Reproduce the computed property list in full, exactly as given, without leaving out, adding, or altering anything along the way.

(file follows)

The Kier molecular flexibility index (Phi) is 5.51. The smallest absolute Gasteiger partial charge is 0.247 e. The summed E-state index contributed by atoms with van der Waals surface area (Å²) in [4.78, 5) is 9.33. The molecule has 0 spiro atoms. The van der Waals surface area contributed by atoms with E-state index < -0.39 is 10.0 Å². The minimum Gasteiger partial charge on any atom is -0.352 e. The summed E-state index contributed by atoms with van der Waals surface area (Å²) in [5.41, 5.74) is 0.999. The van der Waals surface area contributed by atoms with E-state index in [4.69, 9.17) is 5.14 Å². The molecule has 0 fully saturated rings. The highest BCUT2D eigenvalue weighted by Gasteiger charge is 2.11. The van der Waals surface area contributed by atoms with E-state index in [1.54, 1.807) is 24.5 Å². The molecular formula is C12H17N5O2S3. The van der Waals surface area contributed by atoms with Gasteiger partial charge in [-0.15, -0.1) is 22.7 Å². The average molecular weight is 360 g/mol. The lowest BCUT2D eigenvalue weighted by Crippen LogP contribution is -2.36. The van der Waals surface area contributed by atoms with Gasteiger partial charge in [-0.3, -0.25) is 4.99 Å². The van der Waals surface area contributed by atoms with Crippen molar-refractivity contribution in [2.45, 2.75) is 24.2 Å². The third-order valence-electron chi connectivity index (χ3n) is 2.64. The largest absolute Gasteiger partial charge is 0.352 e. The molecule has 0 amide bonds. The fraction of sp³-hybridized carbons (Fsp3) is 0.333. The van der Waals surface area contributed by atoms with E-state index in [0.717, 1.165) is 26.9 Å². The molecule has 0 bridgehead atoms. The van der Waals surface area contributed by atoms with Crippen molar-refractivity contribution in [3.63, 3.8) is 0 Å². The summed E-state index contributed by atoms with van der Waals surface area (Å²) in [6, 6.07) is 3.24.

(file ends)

The Kier molecular flexibility index (Phi) is 5.51. The smallest absolute Gasteiger partial charge is 0.247 e. The summed E-state index contributed by atoms with van der Waals surface area (Å²) in [4.78, 5) is 9.33. The molecule has 0 spiro atoms. The van der Waals surface area contributed by atoms with E-state index < -0.39 is 10.0 Å². The minimum Gasteiger partial charge on any atom is -0.352 e. The summed E-state index contributed by atoms with van der Waals surface area (Å²) in [5.41, 5.74) is 0.999. The van der Waals surface area contributed by atoms with E-state index in [4.69, 9.17) is 5.14 Å². The molecule has 0 fully saturated rings. The highest BCUT2D eigenvalue weighted by Gasteiger charge is 2.11. The van der Waals surface area contributed by atoms with E-state index in [1.54, 1.807) is 24.5 Å². The molecular formula is C12H17N5O2S3. The van der Waals surface area contributed by atoms with Gasteiger partial charge in [-0.15, -0.1) is 22.7 Å². The average molecular weight is 360 g/mol. The lowest BCUT2D eigenvalue weighted by Crippen LogP contribution is -2.36. The van der Waals surface area contributed by atoms with Gasteiger partial charge in [-0.3, -0.25) is 4.99 Å². The van der Waals surface area contributed by atoms with Crippen molar-refractivity contribution in [2.45, 2.75) is 24.2 Å². The third-order valence-electron chi connectivity index (χ3n) is 2.64. The largest absolute Gasteiger partial charge is 0.352 e. The molecule has 0 amide bonds. The fraction of sp³-hybridized carbons (Fsp3) is 0.333. The van der Waals surface area contributed by atoms with E-state index in [0.717, 1.165) is 26.9 Å². The molecule has 0 bridgehead atoms. The van der Waals surface area contributed by atoms with Crippen molar-refractivity contribution in [3.63, 3.8) is 0 Å². The summed E-state index contributed by atoms with van der Waals surface area (Å²) in [6, 6.07) is 3.24.